Brutzkus, Boris Dov
BRUTZKUS, BORIS DOV
BRUTZKUS, BORIS DOV (1874–1938), Russian agrarian economist and communal leader. Boris Brutzkus, a brother of Julius *Brutzkus, was born in Palanga, Lithuania. He studied agriculture in Poland and in 1898 became head of the agriculture department of the *Jewish Colonization Association (ica) in Russia. The following year he took part in the association's investigation of Jewish farming in Poland, Lithuania, Belorussia, and the Ukraine. In 1907 he resigned from ica because he disagreed with its philanthropic approach and became a lecturer at the Agricultural Institute in St. Petersburg, where he remained for some 15 years. At the same time he worked for the Russian-Jewish organization *ort, and came to play an important role in its activities both in Russia and in Germany.
Brutzkus was a leading figure, together with Simon *Dubnow, in the Jewish People's Party (Folkspartei), but nevertheless showed considerable interest in settlement in Ereẓ Israel. In 1922 he left the U.S.S.R. and settled in Berlin, where until 1932 he served as professor at the Russian Scientific Institute. During these years he was active in *yivo and, together with Jacob *Lestschinsky and Jacob Segall, edited the Bleter far Yidishe Demografye, Statistik un Ekonomik (1923–25). When Hitler came to power Brutzkus moved to Paris and from there to Ereẓ Israel. He settled in Jerusalem in 1936 and became professor of agrarian economy at the Hebrew University.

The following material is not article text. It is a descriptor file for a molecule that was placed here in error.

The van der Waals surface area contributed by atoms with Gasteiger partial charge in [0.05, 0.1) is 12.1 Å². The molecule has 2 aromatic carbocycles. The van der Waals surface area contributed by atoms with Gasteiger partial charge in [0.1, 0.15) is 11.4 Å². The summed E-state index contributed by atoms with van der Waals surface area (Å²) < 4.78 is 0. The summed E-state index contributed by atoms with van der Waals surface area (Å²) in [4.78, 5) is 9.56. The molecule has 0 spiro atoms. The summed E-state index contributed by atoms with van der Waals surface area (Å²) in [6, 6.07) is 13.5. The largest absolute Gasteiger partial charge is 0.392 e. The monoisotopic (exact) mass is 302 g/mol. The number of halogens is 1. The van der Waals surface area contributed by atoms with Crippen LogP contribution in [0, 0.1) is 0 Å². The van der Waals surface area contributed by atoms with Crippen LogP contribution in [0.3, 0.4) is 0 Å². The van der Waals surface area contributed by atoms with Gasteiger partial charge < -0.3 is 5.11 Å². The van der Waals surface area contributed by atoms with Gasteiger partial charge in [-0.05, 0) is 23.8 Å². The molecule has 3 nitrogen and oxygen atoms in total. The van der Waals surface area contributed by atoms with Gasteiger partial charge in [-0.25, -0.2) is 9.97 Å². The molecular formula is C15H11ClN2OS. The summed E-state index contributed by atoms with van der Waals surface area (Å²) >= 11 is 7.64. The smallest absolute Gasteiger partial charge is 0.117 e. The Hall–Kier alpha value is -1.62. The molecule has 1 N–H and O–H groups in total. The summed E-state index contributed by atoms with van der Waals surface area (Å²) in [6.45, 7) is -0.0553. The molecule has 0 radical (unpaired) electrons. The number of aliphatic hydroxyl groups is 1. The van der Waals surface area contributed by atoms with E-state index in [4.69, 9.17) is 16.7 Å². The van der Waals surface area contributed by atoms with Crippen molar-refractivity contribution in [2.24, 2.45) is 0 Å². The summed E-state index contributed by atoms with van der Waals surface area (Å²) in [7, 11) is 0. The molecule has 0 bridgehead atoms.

His principal books were Professionalny sostav yevreyskogo naseleniya v Rosii ("Jewish Population in Russia by Professions," 1908); Yevreyskiye zemledelcheskiye poseleniya Yekaterinoslavskoy gubernii ("Jewish Agricultural Settlements in Ekaterinoslav," 1913); Agrarny vopros i agrarnaya politika ("Agricultural Question and Agrarian Politics," 1922); Sotsialisticheskoye khozyaystvo ("Socialist Economy," 1923); Agrarentwicklung und Agrarrevolution in Russland (1925); Di Yidishe Landvirtshaft in Mizrekh-Eyrope (1926); Die Lehren des Marxismus im Lichte der Russischen Revolution (1928); Der Fuenfjahrplan und seine Erfuellung (1932); Economic Planning in Soviet Russia (1935, a translation and abridgment of the two foregoing works); urss, terrain d'expériences économiques (1937); and Kalkalah Ḥakla'it ("Agrarian Economics," 1942), which contains a selected list of his works.
[Joachim O. Ronall]
His son david anatol brutzkus (1910– ) was an Israeli architect. He was born in St. Petersburg and went to Ereẓ Israel in 1935. His public buildings stress their individual function and the character of the site. Brutzkus was also active in town planning. He collaborated with H. *Rau on the first town planning project for Jerusalem after the War of Independence, and after the Six-Day War worked with A. *Sharon on a plan for the Old City and surroundings.
Ginzburg, in: Zukunft (Feb., 1939), 99–100; B. Dinur, Benei Dori (1963), 80–85; I. Gruenbaum, Penei ha-Dor, 1 (1957), 326–8.